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How to Express Yourself on Your Resume

So, you made it through the first wave of midterms and now it’s time for spring break! What a relief. Chances are you’re going to be using the upcoming week to relax, grab coffee with friends, and more than likely, scour the internet (and Handshake) for summer internship opportunities. Applying to jobs can be daunting, but don’t get overwhelmed yet. The key to every solid, successful job application? A solid, successful resume.

Now, do not let the dread that usually accompanies resume-crafting sink in just yet. Every student–and potential job candidate—has a past to share, a story to dissect, and a personality to explore. So, how do you display this on your resume? Here are a few tips to help.

1. Try to highlight parts of your past that you feel best define you.

At first, this can seem challenging. Your experiences are not character traits—so how do you use them to your advantage? The answer lies in self-reflection.. Think back to all the clubs or programs you have done. Which ones did you genuinely enjoy being a part of? The ones you did because you felt ardent towards the message, the program that impacted you just as much as you impacted it? These are the markers of your interests, and being able to identify and discuss your interests makes you a more attractive candidate. Not only that, but often you will be able to leverage these past experiences, finding parallels to the position you are applying for currently. Being able to identify your passions and demonstrate to potential employers how your passions apply to the position you are applying for is key. Instead of simply regurgitating the past few years of your life, carefully construct your resume with information that paints the picture of who you are.

 2. Don’t be afraid to personalize the presentation.

I have no idea where the idea was born that resumes have to be boring, black and white, 11-pt Arial font. Google Docs and Word did not bless us with a full array of colors to play with if we were not meant to use them. Employers are going to be sifting through applications for hours, from a plethora of qualified individuals with boring style choices. Let your presentation skills shine! Play around with different fonts. Perfect the modern look and chic color scheme without it looking overtly tacky or immature. You do not need to take a graphic design class in order to have a fun document to look at. We all were once professionals at personalizing our Tumblr pages; surely our resumes could benefit all the same. Just remember to make sure your resume is still easy to read.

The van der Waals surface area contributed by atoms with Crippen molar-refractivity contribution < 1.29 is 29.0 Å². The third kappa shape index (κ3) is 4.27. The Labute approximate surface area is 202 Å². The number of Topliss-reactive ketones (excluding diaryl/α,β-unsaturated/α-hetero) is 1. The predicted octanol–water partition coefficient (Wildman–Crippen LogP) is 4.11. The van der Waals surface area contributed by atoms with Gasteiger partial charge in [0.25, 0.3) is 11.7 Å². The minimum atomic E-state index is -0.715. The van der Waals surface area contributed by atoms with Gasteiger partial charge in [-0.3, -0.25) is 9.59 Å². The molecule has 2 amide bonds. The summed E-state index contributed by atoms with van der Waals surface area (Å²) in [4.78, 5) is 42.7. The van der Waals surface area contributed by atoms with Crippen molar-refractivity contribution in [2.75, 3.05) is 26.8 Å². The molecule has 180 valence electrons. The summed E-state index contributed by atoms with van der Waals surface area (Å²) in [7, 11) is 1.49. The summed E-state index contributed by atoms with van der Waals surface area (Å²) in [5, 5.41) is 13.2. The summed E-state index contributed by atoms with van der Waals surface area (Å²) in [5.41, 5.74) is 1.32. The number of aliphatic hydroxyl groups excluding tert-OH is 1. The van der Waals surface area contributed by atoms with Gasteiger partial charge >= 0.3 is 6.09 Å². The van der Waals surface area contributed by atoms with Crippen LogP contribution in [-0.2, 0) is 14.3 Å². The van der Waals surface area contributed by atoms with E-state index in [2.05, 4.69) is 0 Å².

3.  Instead of listing your skills, list your personality traits.

Of course, it is always important to mention certain abilities you have, such as being skilled in Adobe software or a certain coding language, that will assist you in the position you are applying for. However, simply listing “organized” or “responsible” is not going to make you stand out from the pack. Try unearthing what you feel characterizes you, not just as an employee but as a friend, a person, or a peer. Do you find yourself to be approachable? Do you feel strong communication is high on your list of values? What morals do you carry? These are all significant in the work environment, whether or not we realize it. Let them shine on your resume, and land you that interview.

Applying to internships and jobs can be anxiety-inducing, especially when it feels like you’re having to reduce your entire personality to just words on a page.. Try to relax—nobody finds that perfect job right away, regardless of how cute the font on their resume is. Navigating the world of employment is tricky, but like everything else, you should take it one step at a time. So go out there and get to typing that stellar resume; but more importantly, make sure you have a good spring break!

Think you’ve got a handle on your resume now? Want to learn how to make an impression in person? Check out our tips on how to make your interviewer your friend!

Mehek Boparai is a current freshman at the University of Pennsylvania, in the College of Arts and Sciences. She's an English major on a Pre-Medical track but in between reading Jane Austen or her bio textbook she loves writing poetry, watching old films, and doing fun photoshoots. She's a huge sunset enthusiast and hopes one day to live in an area of large open fields and flowers.
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